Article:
The Furniture of Science
- By Michael Fickes
- February 1st, 2008
science labs become more flexible, the cost of furnishing has become
proportionally less expensive. Changes in the way teachers teach science have
given rise to a new generation of designs for science classrooms and new
approaches to furnishing those classrooms. An increasing preference for
hands-on science instruction has created the need for science laboratories in
middle schools, as well as K-5 classrooms.
the lower grades have begun to employ more specific science equipment, high
school students have seen many of their classrooms, except perhaps for
chemistry labs, acquire more flexible forms of furniture and fixtures. The
introduction of technology into science programs at all levels has also raised
the need for new fixtures and room configurations to accommodate computers.
middle school science classrooms have added more laboratory concepts, without
going the full distance to student workstations.
instance, flexible project rooms or regular classrooms in elementary schools
often feature portable science demonstration carts. “These carts have water
reservoirs, sinks, and perhaps a self-contained Bunsen burner operated only by
the teacher,” says Allen Cradler, a project manager with Fanning/Howey
Associates, Inc., of Indianapolis.
tables allow students to re-arrange furniture, placing tables around the
perimeter of the room, or together in the center of the room to create
presentation areas for science demonstrations. Some of these elementary
classrooms have carpeted areas on the floor, enabling students to sit on the
floor to watch or participate in science demonstrations.
to Michael Schipp, another Fanning/Howey project manager, today’s middle school
science classroom/labs often feature moveable tables with stools that can
accommodate two students working together. At the front of this room, the
teacher works at a demonstration table equipped with water, a sink, and a gas
source. Base cabinets and tall shelving along the perimeter provide storage for
lab materials, samples, and experiments requiring time to complete.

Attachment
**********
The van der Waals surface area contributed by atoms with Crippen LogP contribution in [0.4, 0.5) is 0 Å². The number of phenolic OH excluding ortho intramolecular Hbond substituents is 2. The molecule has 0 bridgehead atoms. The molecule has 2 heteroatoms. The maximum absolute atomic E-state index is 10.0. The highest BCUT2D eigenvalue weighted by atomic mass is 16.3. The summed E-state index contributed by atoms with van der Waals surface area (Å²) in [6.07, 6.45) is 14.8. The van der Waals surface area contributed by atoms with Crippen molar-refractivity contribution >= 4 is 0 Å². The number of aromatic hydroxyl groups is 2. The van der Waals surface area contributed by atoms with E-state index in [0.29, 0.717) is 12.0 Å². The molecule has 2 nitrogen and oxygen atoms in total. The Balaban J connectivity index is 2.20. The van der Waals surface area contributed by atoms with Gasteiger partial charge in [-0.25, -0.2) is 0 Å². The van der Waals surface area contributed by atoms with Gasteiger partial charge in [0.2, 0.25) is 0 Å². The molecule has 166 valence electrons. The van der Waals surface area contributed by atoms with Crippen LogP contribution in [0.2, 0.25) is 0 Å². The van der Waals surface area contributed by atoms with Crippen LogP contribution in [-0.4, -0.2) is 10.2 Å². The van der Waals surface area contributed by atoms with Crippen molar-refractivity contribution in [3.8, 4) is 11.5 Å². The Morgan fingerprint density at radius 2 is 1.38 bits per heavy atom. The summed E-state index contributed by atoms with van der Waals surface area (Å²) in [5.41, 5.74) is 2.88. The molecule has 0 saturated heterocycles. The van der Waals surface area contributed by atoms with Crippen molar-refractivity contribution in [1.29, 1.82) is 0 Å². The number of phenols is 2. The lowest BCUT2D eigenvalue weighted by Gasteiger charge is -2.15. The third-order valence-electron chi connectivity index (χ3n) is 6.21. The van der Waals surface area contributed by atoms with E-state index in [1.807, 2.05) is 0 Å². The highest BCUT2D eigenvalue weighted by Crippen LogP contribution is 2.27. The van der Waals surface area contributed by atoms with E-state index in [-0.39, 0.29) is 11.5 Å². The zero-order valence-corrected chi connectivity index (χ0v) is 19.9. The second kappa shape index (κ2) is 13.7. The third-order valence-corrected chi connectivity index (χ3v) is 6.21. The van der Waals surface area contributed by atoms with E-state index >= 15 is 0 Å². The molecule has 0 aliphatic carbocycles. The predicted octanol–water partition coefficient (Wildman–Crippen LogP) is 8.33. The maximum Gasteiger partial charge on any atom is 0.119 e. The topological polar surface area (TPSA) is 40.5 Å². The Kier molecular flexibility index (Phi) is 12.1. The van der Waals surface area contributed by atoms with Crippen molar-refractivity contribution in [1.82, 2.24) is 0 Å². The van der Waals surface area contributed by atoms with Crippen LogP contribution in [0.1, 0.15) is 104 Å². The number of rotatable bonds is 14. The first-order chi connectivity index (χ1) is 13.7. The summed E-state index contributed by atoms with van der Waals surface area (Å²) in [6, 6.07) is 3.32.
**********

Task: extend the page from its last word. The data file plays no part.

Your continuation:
middle school science classroom/labs may also contain fume hoods, set into the
wall or built as an island, that students can gather around.
sliding marker boards have largely replaced blackboards in most classrooms,
allowing teachers to preserve information by sliding a filled board into a
compartment and sliding out a new board.
High School Update
high school level, student workstations and pedestals have replaced the long,
fixed rows of workstations popular years ago.
high school labs tend to employ six four-student stations, available in a
variety of configurations. Rectangular tabletops with preferred epoxy resin
finishes, built-in sinks, and storage underneath have proven popular. So have
square pedestals with mitered corners, sinks, and cabinetry extending out to
the edges of the tabletop surface.
on this theme abut moveable tables to small profile sink stands. These sinks
come with four sides — to accommodate two tables and six sides — to accommodate
three tables in a pinwheel arrangement.
offer several advantages. For example, the teacher can specify table heights of
34 to 36 in., with the shorter tables allowing for the use of chairs (including
wheelchairs) instead of stools. “Many teachers are using high tables without
stools, in the belief that it limits horseplay, as well as the possibility of
accidents when stools get knocked over. But if you want students to stand at
the lab stations, there must be another area in the classroom where they can
sit down for instruction,” says Cradler.
stations, usually on fixed-perimeter cabinetry, and sometimes with built in
hand-washing sinks, perimeter shelving, and triple track marker boards, have
also entered high school classrooms. A newer addition to high school science
furnishings is an emergency eyewash and shower to allow fast action in case of
Where Technology Fits In
too, have entered science classrooms, bringing line-of-sight problems with
them. Early designs set computers on racks above the workstations, keeping them
away from the water and chemicals likely to spill onto the tabletops. But
building the tables up with computer racks prevents students from seeing the
front of the room and the teacher from seeing students sitting behind the
can locate computers on cabinetry around the perimeter of the room,” says
Schipp. “We’ve also put computers on moveable carts and even on work surfaces.
The raised racks are still seen in college and university labs where students
work more independently and sight lines aren’t so important.”
addition to computers, many high school classrooms have begun to incorporate
new presentation equipment such as LCD video projectors. “You can mount these